St. Paul then proceeds to enunciate his own doctrines. He lightly touches upon, as he did previously at Lystra, [Acts 14:16] a subject which neither the time at his disposal nor the position of his hearers would permit him to discuss. He glances at, but does not attempt to explain, why God had postponed to that late date this novel teaching: "The times of ignorance God overlooked; but now He commandeth men that they should all everywhere repent." This doctrine of repentance, involving a sense of sin and sorrow for it, must have sounded exceeding strange to those philosophic ears, as did the announcement with which the Apostle follows it up, the proclamation of a future judgment by a Man whom God had ordained for the purpose, and authenticated by raising Him from the dead. Here the crowd interrupted him. The Resurrection, or Anastasis, which Paul preached was not then a new deity, but an impossible process through which no man save in fable had ever passed. When the Apostle got thus far the assembly broke up. The idea of a resurrection of a dead man was too much for them. It was too ludicrous for belief. "Some mocked: but others said, We will hear thee again of this matter," and thus ended St. Paul’s address, and thus ended too the Athenian opportunity, for St. Paul soon passed away from such a society of learned triflers and scoffers. They sat in the seat of the scorner, and the seat of the scorner is never a good one for a learner to occupy who wishes to profit. He felt that he had no great work to do in such a place. His opportunity lay where hearts were broken with sin and sorrow, where the burden of life weighed upon the soul, and men heavy laden and sore pressed were longing for a real deliverance and for a higher, nobler life than the world could offer. His work, however, was not all in vain, nor were his personal discussions and his public address devoid of results. The Church of Athens was one of those which could look back to St. Paul as its founder. "Not many wise after the flesh were called" in that city of wisdom and beauty, but some were called, among whom was one of those very judges who sat to investigate the Apostle’s teaching: "But certain clave unto him, and believed: among whom also was Dionysius the Areopagite, and a woman named Damaris, and others with them." And this Church thus founded became famous; Dionysius the Areopagite became afterwards a celebrated man, because his name was attached some five centuries later to a notorious forgery which has played no small part in later Christian history. Dionysius was the first bishop of the Athenian Church according to the testimony of another Dionysius, Bishop of Corinth, who lived in the middle of the second century, while persons were yet living who could remember the Areopagite. He was succeeded by Publius, who presided over the Church at an important period of its existence. The Emperor Hadrian came to Athens, and was charmed with it about the year 125 A.D. At that time the Athenian Church must have included among its members several learned men; for the two earliest "Apologies" in defence of Christianity were produced by it. The Athenian Church had just then been purified by the fiery trials of persecution.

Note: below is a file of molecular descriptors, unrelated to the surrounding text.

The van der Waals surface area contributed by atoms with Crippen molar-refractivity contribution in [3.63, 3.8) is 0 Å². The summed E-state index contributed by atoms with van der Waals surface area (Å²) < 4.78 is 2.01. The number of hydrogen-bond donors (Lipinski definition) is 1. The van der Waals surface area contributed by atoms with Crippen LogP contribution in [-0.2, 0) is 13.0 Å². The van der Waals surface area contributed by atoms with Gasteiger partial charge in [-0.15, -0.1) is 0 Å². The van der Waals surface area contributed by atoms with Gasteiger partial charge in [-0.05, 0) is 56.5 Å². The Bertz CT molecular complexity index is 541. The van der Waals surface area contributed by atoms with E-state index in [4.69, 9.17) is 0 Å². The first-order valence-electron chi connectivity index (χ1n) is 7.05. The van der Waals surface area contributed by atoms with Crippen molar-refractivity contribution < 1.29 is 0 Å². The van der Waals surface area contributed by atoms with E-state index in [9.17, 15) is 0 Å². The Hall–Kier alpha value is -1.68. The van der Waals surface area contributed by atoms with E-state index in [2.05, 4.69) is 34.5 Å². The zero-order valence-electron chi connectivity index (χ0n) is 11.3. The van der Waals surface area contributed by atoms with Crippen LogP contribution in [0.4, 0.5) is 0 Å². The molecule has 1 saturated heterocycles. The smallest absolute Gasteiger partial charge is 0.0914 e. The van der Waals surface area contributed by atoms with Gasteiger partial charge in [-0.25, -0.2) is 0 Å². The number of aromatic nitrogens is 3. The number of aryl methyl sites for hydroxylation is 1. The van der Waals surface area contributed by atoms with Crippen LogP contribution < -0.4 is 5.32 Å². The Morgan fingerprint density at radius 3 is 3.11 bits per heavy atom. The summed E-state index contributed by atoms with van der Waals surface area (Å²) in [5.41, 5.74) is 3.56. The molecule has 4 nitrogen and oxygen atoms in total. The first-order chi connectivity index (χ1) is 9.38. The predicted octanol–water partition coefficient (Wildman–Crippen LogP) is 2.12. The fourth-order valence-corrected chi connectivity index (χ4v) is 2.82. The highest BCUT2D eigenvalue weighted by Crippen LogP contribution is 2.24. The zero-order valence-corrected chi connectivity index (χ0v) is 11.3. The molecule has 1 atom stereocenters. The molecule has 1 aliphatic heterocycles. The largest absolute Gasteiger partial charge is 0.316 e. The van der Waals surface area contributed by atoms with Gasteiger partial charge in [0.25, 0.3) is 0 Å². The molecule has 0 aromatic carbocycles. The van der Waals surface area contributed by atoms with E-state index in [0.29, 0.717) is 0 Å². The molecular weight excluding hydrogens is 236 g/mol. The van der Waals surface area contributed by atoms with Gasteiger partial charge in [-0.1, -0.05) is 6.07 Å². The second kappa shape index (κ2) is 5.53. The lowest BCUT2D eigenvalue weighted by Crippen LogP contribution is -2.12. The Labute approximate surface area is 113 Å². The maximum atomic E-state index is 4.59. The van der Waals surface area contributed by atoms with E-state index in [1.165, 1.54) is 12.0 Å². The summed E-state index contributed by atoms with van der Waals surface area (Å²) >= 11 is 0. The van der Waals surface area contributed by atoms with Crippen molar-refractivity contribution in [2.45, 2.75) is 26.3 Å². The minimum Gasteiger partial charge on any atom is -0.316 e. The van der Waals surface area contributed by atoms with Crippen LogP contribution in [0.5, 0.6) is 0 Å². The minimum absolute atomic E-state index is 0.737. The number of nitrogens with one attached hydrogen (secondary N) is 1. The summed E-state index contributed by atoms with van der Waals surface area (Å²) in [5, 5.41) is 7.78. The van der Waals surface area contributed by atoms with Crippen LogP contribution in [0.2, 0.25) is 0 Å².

Quadratus and Aristides stood forth to plead its cause before the Emperor. Of Quadratus and his work we know but little. Eusebius, the great Church historian, had, however, seen it, and gives us ("H.E.," 4:3) a brief abstract of it, appealing to the miracles of our Saviour, and stating that some of the dead whom Christ had raised had lived to his own time. While as for Aristides, the other apologist, his work, after lying hidden from the sight of Christendom, was printed and published last year, as we have told in the former volume of this commentary. That "Apology" of Aristides has much important teaching for us, as we have there tried to show. There is one point, however, to which we did not allude. The "Apology" of Aristides shows us that the Athenian Church accepted in the fullest degree and preserved the great Pauline doctrine of the freedom and catholic nature of Christianity. In the year 125 Judaism and Christianity were still struggling together within the Church in other places; but at Athens they had clean separated the one from the other. Till that year no one but a circumcised Jewish Christian had ever presided over the Mother Church of Jerusalem, which sixty years after the martyrdom of St. Peter and St. Paul preserved exactly the same attitude as in the days of James the Just. The Church of Athens, on the other hand, as a thoroughly Gentile Church, had from the first enjoyed the ministry of Dionysius the Areopagite, a Gentile of culture and education. He had been attracted by the broad liberal teaching of the Apostle in his address upon Mars’ Hill, enunciating a religion free from all narrow national limitations. He embraced this catholic teaching with his whole heart, and transmitted it to his successors, so that when some seventy years later a learned Athenian stood forth in the person of Aristides, to explain the doctrines of the Church, contrasting them with the errors and mistakes of all other nations, Aristides does not spare even the Jews. He praises them indeed when compared with the pagans, who had erred on the primary questions of morals; but he blames them because they had not reached the final and absolute position occupied by the Christians. Listen to the words of Aristides which proclaim the true Pauline doctrine taught in St. Paul’s sermons, re-echoed by the Epistles, "Nevertheless the Jews too have gone astray from accurate knowledge, and they suppose in their minds that they are serving God, but in the methods of their service, their service is to angels and not to God, in that they observe Sabbaths and new moons, and the passover, and the great fast, and the fast and circumcision, and cleanness of meats," words which sound exactly the same note and embody the same conception as St. Paul in his indignant language to the Galatians: [Galatians 4:9-11] "Now that ye have come to know God, or rather to be known of God, how turn ye back again to the weak and beggarly elements, whereunto ye desire to be in bondage over again? Ye observe days, and months, and seasons, and years. I am afraid of you, lest by any means I have bestowed labour upon you in vain."